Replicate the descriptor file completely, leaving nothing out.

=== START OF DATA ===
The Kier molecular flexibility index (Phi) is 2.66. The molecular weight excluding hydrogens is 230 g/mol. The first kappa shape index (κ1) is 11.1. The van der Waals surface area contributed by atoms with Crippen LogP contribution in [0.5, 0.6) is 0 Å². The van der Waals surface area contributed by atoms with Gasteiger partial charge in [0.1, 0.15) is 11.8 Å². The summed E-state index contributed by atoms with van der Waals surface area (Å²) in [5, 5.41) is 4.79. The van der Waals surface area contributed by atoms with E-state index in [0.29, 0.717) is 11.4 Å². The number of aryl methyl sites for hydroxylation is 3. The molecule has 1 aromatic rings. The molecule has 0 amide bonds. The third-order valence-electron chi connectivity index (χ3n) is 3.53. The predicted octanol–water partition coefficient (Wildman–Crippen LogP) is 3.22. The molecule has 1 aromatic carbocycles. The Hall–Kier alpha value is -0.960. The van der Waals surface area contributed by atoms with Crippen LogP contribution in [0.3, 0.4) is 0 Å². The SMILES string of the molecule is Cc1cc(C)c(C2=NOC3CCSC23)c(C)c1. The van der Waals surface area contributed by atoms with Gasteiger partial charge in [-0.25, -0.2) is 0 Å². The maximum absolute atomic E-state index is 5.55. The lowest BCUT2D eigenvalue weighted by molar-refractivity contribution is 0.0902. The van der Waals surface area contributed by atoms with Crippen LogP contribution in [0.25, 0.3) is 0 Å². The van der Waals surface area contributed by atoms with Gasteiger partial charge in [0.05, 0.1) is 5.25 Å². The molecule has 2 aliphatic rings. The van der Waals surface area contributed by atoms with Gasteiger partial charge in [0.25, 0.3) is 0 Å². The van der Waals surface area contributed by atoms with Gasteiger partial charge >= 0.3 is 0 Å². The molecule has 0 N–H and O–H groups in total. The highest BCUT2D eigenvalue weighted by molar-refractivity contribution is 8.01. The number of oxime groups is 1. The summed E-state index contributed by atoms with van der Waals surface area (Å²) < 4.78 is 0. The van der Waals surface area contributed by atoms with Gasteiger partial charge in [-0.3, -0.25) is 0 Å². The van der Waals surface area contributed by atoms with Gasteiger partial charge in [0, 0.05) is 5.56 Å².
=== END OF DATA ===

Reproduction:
The Kier molecular flexibility index (Phi) is 2.66. The molecular weight excluding hydrogens is 230 g/mol. The first kappa shape index (κ1) is 11.1. The van der Waals surface area contributed by atoms with Crippen LogP contribution in [0.5, 0.6) is 0 Å². The van der Waals surface area contributed by atoms with Gasteiger partial charge in [0.1, 0.15) is 11.8 Å². The summed E-state index contributed by atoms with van der Waals surface area (Å²) in [5, 5.41) is 4.79. The van der Waals surface area contributed by atoms with E-state index in [0.29, 0.717) is 11.4 Å². The number of aryl methyl sites for hydroxylation is 3. The molecule has 1 aromatic rings. The molecule has 0 amide bonds. The third-order valence-electron chi connectivity index (χ3n) is 3.53. The predicted octanol–water partition coefficient (Wildman–Crippen LogP) is 3.22. The molecule has 1 aromatic carbocycles. The Hall–Kier alpha value is -0.960. The van der Waals surface area contributed by atoms with Crippen LogP contribution in [0.3, 0.4) is 0 Å². The SMILES string of the molecule is Cc1cc(C)c(C2=NOC3CCSC23)c(C)c1. The van der Waals surface area contributed by atoms with Gasteiger partial charge in [-0.25, -0.2) is 0 Å². The maximum absolute atomic E-state index is 5.55. The lowest BCUT2D eigenvalue weighted by molar-refractivity contribution is 0.0902. The van der Waals surface area contributed by atoms with Crippen LogP contribution in [0.25, 0.3) is 0 Å². The van der Waals surface area contributed by atoms with Gasteiger partial charge in [0.05, 0.1) is 5.25 Å². The molecule has 2 aliphatic rings. The van der Waals surface area contributed by atoms with Gasteiger partial charge in [0.25, 0.3) is 0 Å². The van der Waals surface area contributed by atoms with Gasteiger partial charge >= 0.3 is 0 Å². The molecule has 0 N–H and O–H groups in total. The highest BCUT2D eigenvalue weighted by molar-refractivity contribution is 8.01. The number of oxime groups is 1. The summed E-state index contributed by atoms with van der Waals surface area (Å²) < 4.78 is 0. The van der Waals surface area contributed by atoms with Gasteiger partial charge in [-0.3, -0.25) is 0 Å². The van der Waals surface area contributed by atoms with Gasteiger partial charge in [0, 0.05) is 5.56 Å².